Tuesday, June 25, 2013
Posted by: Dr. Alan Zimmerman
Dr. Zimmerman's TUESDAY TIP:
"I promise you nothing is as
chaotic as it seems. Nothing is worth your health. Nothing is worth poisoning
yourself into stress, anxiety, and fear."
Steve Maraboli, author
of "Unapologetically You"
Dr. Alan Zimmerman's PERSONAL
When I was in junior high school, one of my teachers introduced me
to the classic movie, "To Kill A Mockingbird." I watched it so
many times that I actually started to memorize some of the dialogue.
In one scene, the little girl, Scout, is being put to bed by her
father, whom she calls Atticus. As he's tucking her in, he pulls out his
pocket watch and lets her open it up. She says to him, "Atticus,
where'd you get this watch?"
"Your mother gave me that watch, Scout, and I reckon someday
it'll belong to your brother, Jem."
As soon as I watched that movie for the first time, I wanted a
pocket watch. It may not have been very practical, but it sure looked
cool. When I finally got one, I wore it in my vest, with my three-piece
Sunday suit; I wore it on the belt loop of my jeans, and I even put it in my
pajama bottoms -- just so I could pop open the case and stare down at it like
Atticus or Gregory Peck, the actor who played Atticus.
People would ask me what time it was and I'd say, "I reckon
it's time for bed, Scout." Then I'd wind it up and shove it back
into my pocket.
That fascination lasted for about three months. By then,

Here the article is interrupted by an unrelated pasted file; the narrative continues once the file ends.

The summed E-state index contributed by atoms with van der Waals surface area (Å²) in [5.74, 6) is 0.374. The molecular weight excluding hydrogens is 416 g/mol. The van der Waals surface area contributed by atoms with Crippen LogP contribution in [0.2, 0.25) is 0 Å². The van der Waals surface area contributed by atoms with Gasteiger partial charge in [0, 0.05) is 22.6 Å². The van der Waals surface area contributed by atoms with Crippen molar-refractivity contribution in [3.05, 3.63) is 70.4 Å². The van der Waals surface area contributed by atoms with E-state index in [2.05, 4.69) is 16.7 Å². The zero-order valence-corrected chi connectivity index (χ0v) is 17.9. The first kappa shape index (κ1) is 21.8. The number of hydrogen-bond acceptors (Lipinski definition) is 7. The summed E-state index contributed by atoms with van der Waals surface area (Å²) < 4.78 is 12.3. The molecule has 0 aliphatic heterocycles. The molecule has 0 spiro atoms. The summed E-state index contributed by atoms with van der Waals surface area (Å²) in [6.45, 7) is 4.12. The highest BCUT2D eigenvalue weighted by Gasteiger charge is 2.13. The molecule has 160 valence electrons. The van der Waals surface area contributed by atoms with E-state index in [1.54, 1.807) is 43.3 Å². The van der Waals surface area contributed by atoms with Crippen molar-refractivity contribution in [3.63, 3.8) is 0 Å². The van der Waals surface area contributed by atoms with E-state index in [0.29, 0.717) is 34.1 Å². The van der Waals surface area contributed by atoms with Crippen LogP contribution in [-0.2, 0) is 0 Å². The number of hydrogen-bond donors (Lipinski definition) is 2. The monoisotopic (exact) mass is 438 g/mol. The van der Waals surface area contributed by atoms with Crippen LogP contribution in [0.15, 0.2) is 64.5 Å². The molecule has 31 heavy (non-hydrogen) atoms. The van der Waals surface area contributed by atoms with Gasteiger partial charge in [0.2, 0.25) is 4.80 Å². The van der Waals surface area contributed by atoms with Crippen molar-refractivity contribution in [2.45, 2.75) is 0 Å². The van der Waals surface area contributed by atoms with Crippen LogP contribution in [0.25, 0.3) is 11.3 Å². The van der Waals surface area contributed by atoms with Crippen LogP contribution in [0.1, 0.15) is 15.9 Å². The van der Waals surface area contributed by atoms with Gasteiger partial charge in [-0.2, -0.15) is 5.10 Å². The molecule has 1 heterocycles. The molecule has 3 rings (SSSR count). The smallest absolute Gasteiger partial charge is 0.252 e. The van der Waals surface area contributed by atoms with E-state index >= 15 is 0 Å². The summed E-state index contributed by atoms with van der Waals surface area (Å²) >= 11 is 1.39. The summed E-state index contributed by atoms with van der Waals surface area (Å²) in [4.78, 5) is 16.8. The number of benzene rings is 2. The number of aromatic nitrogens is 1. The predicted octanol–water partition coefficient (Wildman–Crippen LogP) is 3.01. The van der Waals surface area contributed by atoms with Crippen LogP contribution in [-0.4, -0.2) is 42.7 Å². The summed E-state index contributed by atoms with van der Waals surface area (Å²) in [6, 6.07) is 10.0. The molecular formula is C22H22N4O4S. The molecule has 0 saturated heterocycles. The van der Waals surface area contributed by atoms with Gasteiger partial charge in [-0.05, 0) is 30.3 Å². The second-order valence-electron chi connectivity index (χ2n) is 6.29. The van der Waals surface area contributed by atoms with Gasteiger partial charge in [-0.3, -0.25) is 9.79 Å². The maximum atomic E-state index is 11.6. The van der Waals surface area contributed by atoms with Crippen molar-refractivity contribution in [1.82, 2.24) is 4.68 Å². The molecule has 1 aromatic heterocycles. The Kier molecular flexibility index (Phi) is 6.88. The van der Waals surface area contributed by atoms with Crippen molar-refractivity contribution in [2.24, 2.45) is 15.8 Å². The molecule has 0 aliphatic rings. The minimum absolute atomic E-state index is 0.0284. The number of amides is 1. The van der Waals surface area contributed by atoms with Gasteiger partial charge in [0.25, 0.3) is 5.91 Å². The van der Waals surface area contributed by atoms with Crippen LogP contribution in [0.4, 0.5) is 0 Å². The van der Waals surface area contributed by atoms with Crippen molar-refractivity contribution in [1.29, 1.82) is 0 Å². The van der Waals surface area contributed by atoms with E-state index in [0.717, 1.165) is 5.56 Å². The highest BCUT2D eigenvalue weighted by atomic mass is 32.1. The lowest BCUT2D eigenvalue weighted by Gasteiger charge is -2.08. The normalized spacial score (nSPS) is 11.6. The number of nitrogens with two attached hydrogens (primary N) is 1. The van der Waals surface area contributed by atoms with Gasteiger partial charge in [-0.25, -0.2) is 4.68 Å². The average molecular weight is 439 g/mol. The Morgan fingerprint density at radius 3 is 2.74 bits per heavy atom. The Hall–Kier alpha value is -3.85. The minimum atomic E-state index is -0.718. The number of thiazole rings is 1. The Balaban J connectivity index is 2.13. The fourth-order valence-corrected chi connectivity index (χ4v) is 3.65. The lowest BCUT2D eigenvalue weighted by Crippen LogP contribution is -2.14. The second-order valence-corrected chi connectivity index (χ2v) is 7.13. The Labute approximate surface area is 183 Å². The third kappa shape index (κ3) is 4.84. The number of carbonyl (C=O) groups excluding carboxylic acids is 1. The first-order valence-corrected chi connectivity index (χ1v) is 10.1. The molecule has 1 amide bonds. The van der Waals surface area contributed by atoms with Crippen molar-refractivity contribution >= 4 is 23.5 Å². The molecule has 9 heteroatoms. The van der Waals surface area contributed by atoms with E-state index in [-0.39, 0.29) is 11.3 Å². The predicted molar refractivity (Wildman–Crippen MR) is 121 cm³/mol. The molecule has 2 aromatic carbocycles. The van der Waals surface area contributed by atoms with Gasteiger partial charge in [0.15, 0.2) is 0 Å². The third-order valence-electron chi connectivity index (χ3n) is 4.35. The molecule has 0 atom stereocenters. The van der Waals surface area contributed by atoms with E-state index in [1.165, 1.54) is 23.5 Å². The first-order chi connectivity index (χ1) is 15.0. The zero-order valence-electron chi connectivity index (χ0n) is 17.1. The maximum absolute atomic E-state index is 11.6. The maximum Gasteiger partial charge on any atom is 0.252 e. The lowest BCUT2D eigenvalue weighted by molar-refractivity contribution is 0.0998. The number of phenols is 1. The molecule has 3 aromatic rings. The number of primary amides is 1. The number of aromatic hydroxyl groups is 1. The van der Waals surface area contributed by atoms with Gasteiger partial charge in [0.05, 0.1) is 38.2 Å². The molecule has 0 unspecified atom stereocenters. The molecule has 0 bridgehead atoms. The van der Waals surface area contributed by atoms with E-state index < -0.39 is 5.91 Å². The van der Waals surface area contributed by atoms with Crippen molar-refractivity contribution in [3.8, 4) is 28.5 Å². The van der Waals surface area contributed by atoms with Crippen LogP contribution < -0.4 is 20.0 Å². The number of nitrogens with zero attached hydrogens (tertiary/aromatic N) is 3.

everyone I knew was getting sick of it, including me. It was no longer
quite so cool. And before long, the pocket watch just sat in my dresser
A few years later, I dug out the old watch. When I began to
wind it, I found that it didn't work anymore. I hadn't dropped it.
I hadn't bumped it. I hadn't even used it. And that's exactly
what the problem was. Later, I learned that some of the older watches
contain a certain oil that gets gummy when the parts aren't moving. And
if the watches aren't wound up once in a while, the parts get jammed up and
they stop running.
1. Use it or lose it.
That's how human bodies and brains are put together. We're
like a handcrafted watch. If we don't put our bodies and brains to use,
they start to slow down and won't work properly. They might even stop
But it doesn't take much to get them going again. We just
have to wind them up about three times a week. Working out ... even if
it's just a brisk thirty-minute walk three times a week ... or listening to a
motivational recording thirty minutes a day three times a week ... can not only
enrich our lives but actually extend our lives. Both activities are vital
sources of health and energy.
When it comes to your body or your brain, you need to use it or
lose it ... but ...
2. Don't overdo it.
As author Ralph Brandt reveals, a nationwide survey revealed that
87% of Americans felt that they had too much stress in their lives. Their
watches were wound too tight. So it's no surprise that the three
best-selling drugs in this country include a tranquilizer, an ulcer medication,
and a drug for hypertension.
More than half the time you and I go to the doctor, we are
experiencing symptoms that are either caused or complicated by stress. Indeed,
stress may be the number one threat to our physical, mental, emotional,
occupational, and relational lives. And it affects all of us ... at all
stages and at all ages.
That's why one of my most requested keynotes and seminars
continues to be "Take This Job and Love It! Managing Stress,
Preventing Burnout, and Balancing Life ... On and Off the Job."
Learn more about the keynote here.
Learn more about the seminar here.
After Social Worker Sarah Beckius from the "South Central
Organization of Providers to Educate" attended the
program, she wrote, "I returned to my work and home life re-charged and equipped
to be a better me!"
And Jo Gardner, a Logistics Specialist at Boeing,